The Safety of Massage Therapy
One article on PainSci cites Ernst 2003: Massage Therapy Side Effects
PainSci notes on Ernst 2003:
Is massage safe? Researchers attempted to answer that question. Four databases were reviewed; all articles which reported adverse effects of any type of massage therapy were looked at. In the end, 20 reports were looked at. “The majority of adverse effects were associated with exotic types of manual massage or massage delivered by laymen, while massage therapists were rarely implicated.”
The conclusion was that, while not entirely risk free, “serious adverse events are probably true rarities.”
original abstract †Abstracts here may not perfectly match originals, for a variety of technical and practical reasons. Some abstacts are truncated for my purposes here, if they are particularly long-winded and unhelpful. I occasionally add clarifying notes. And I make some minor corrections.
OBJECTIVES: After many years out of the limelight, massage therapy is now experiencing a revival. The aim of this systematic review is to evaluate its potential for harm.
METHODS: Computerized literature searches were carried out in four databases. All articles reporting adverse effects of any type of massage therapy were retrieved. Adverse effects relating to massage oil or ice were excluded. No language restrictions were applied. Data were extracted and evaluated according to predefined criteria.
RESULTS: Sixteen case reports of adverse effects and four case series were found. The majority of adverse effects were associated with exotic types of manual massage or massage delivered by laymen, while massage therapists were rarely implicated. The reported adverse events include cerebrovascular accidents, displacement of a ureteral stent, embolization of a kidney, haematoma, leg ulcers, nerve damage, posterior interosseous syndrome, pseudoaneurism, pulmonary embolism, ruptured uterus, strangulation of neck, thyrotoxicosis and various pain syndromes. In the majority of these instances, there can be little doubt about a cause–effect relationship. Serious adverse effects were associated mostly with massage techniques other than ‘Swedish’ massage.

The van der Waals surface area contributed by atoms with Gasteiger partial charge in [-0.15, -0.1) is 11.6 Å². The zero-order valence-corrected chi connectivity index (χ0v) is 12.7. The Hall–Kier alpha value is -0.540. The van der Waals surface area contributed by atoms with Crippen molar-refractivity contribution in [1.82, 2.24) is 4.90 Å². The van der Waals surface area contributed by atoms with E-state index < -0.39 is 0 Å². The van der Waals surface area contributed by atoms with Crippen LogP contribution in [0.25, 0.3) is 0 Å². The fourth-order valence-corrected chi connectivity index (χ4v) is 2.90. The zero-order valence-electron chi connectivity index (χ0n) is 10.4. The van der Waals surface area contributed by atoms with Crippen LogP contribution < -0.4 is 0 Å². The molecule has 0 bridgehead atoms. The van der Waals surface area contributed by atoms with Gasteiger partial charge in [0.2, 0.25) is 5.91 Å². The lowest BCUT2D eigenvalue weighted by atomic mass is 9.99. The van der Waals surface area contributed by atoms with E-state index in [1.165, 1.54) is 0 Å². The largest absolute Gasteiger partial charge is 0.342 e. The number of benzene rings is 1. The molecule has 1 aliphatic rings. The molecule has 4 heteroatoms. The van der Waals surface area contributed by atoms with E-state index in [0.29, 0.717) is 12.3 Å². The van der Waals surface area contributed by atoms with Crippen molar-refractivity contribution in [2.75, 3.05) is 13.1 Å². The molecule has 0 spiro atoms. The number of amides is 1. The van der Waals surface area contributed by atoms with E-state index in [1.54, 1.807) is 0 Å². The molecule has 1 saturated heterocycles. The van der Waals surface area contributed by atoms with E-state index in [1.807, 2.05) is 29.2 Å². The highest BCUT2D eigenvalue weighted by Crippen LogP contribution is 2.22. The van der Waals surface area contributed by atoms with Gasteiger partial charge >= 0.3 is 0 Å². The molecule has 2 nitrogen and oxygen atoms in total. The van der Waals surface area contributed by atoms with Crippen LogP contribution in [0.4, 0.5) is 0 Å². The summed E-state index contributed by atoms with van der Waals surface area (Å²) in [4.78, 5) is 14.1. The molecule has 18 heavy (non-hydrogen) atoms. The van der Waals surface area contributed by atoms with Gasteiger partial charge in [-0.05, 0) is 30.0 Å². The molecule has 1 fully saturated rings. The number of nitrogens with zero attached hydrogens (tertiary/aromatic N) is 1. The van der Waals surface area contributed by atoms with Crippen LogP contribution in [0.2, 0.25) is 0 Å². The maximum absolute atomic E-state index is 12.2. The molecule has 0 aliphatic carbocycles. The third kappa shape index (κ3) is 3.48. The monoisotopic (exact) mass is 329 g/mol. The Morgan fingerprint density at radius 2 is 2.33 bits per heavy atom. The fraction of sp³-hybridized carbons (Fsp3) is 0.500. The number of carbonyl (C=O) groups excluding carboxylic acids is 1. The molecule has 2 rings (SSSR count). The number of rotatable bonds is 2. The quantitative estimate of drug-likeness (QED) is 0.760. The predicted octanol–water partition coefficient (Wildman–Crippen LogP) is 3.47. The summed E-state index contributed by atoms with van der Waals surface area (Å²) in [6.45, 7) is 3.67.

CONCLUSION: Massage is not entirely risk free. However, serious adverse events are probably true rarities.
This page is part of the PainScience BIBLIOGRAPHY, which contains plain language summaries of thousands of scientific papers & others sources. It’s like a highly specialized blog. A few highlights:
- Inciting events associated with lumbar disc herniation. Suri 2010 Spine J.
- Prediction of an extruded fragment in lumbar disc patients from clinical presentations. Pople 1994 Spine (Phila Pa 1976).
- Characteristics of patients with low back and leg pain seeking treatment in primary care: baseline results from the ATLAS cohort study. Konstantinou 2015 BMC Musculoskelet Disord.
- Effectiveness and cost-effectiveness of universal school-based mindfulness training compared with normal school provision in reducing risk of mental health problems and promoting well-being in adolescence: the MYRIAD cluster randomised controlled trial. Kuyken 2022 Evid Based Ment Health.
- No long-term effects after a three-week open-label placebo treatment for chronic low back pain: a three-year follow-up of a randomized controlled trial. Kleine-Borgmann 2022 Pain.